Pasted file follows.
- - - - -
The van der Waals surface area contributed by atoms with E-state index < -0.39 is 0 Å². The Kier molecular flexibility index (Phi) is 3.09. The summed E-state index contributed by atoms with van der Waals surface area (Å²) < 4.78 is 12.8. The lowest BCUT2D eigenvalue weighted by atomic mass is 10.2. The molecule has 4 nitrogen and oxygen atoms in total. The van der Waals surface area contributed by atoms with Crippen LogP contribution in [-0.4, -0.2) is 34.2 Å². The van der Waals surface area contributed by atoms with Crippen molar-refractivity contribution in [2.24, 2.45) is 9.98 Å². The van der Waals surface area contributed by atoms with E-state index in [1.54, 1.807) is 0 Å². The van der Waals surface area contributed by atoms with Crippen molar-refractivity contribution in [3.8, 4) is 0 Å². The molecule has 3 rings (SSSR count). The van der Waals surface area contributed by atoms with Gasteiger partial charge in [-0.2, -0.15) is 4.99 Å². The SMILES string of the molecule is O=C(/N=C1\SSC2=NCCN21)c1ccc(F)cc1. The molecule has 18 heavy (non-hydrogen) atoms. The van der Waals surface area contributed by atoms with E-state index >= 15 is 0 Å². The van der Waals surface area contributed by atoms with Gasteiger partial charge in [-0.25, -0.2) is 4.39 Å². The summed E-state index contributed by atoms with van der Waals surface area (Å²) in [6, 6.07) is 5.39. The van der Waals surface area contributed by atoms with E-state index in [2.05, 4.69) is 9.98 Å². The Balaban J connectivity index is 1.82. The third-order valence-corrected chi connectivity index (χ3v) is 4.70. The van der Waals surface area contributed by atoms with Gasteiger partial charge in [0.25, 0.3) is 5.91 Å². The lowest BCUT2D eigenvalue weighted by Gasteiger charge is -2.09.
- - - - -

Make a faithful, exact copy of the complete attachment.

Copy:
The van der Waals surface area contributed by atoms with E-state index < -0.39 is 0 Å². The Kier molecular flexibility index (Phi) is 3.09. The summed E-state index contributed by atoms with van der Waals surface area (Å²) < 4.78 is 12.8. The lowest BCUT2D eigenvalue weighted by atomic mass is 10.2. The molecule has 4 nitrogen and oxygen atoms in total. The van der Waals surface area contributed by atoms with Crippen LogP contribution in [-0.4, -0.2) is 34.2 Å². The van der Waals surface area contributed by atoms with Crippen molar-refractivity contribution in [2.24, 2.45) is 9.98 Å². The van der Waals surface area contributed by atoms with E-state index in [1.54, 1.807) is 0 Å². The van der Waals surface area contributed by atoms with Crippen molar-refractivity contribution in [3.8, 4) is 0 Å². The molecule has 3 rings (SSSR count). The van der Waals surface area contributed by atoms with Gasteiger partial charge in [-0.2, -0.15) is 4.99 Å². The SMILES string of the molecule is O=C(/N=C1\SSC2=NCCN21)c1ccc(F)cc1. The molecule has 18 heavy (non-hydrogen) atoms. The van der Waals surface area contributed by atoms with E-state index >= 15 is 0 Å². The van der Waals surface area contributed by atoms with Gasteiger partial charge in [-0.25, -0.2) is 4.39 Å². The summed E-state index contributed by atoms with van der Waals surface area (Å²) in [6, 6.07) is 5.39. The van der Waals surface area contributed by atoms with E-state index in [2.05, 4.69) is 9.98 Å². The Balaban J connectivity index is 1.82. The third-order valence-corrected chi connectivity index (χ3v) is 4.70. The van der Waals surface area contributed by atoms with Gasteiger partial charge in [0.25, 0.3) is 5.91 Å². The lowest BCUT2D eigenvalue weighted by Gasteiger charge is -2.09.